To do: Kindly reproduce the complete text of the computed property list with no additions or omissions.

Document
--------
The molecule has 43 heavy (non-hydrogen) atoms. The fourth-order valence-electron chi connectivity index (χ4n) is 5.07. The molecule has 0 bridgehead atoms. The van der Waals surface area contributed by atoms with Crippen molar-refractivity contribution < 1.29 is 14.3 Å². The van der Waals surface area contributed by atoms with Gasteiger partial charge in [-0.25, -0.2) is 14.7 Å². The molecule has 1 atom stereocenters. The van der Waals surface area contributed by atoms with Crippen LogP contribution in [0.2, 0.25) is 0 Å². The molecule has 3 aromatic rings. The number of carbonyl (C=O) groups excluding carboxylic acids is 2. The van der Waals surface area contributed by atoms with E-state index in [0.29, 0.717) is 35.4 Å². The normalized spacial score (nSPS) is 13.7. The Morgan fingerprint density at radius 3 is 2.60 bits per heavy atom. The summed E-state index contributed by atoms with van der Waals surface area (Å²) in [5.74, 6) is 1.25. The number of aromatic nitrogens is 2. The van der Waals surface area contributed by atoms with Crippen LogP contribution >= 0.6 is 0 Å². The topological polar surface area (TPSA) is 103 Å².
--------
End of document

The molecule has 43 heavy (non-hydrogen) atoms. The fourth-order valence-electron chi connectivity index (χ4n) is 5.07. The molecule has 0 bridgehead atoms. The van der Waals surface area contributed by atoms with Crippen molar-refractivity contribution < 1.29 is 14.3 Å². The van der Waals surface area contributed by atoms with Gasteiger partial charge in [-0.25, -0.2) is 14.7 Å². The molecule has 1 atom stereocenters. The van der Waals surface area contributed by atoms with Crippen LogP contribution in [0.2, 0.25) is 0 Å². The molecule has 3 aromatic rings. The number of carbonyl (C=O) groups excluding carboxylic acids is 2. The van der Waals surface area contributed by atoms with E-state index in [0.29, 0.717) is 35.4 Å². The normalized spacial score (nSPS) is 13.7. The Morgan fingerprint density at radius 3 is 2.60 bits per heavy atom. The summed E-state index contributed by atoms with van der Waals surface area (Å²) in [5.74, 6) is 1.25. The number of aromatic nitrogens is 2. The van der Waals surface area contributed by atoms with Crippen LogP contribution >= 0.6 is 0 Å². The topological polar surface area (TPSA) is 103 Å².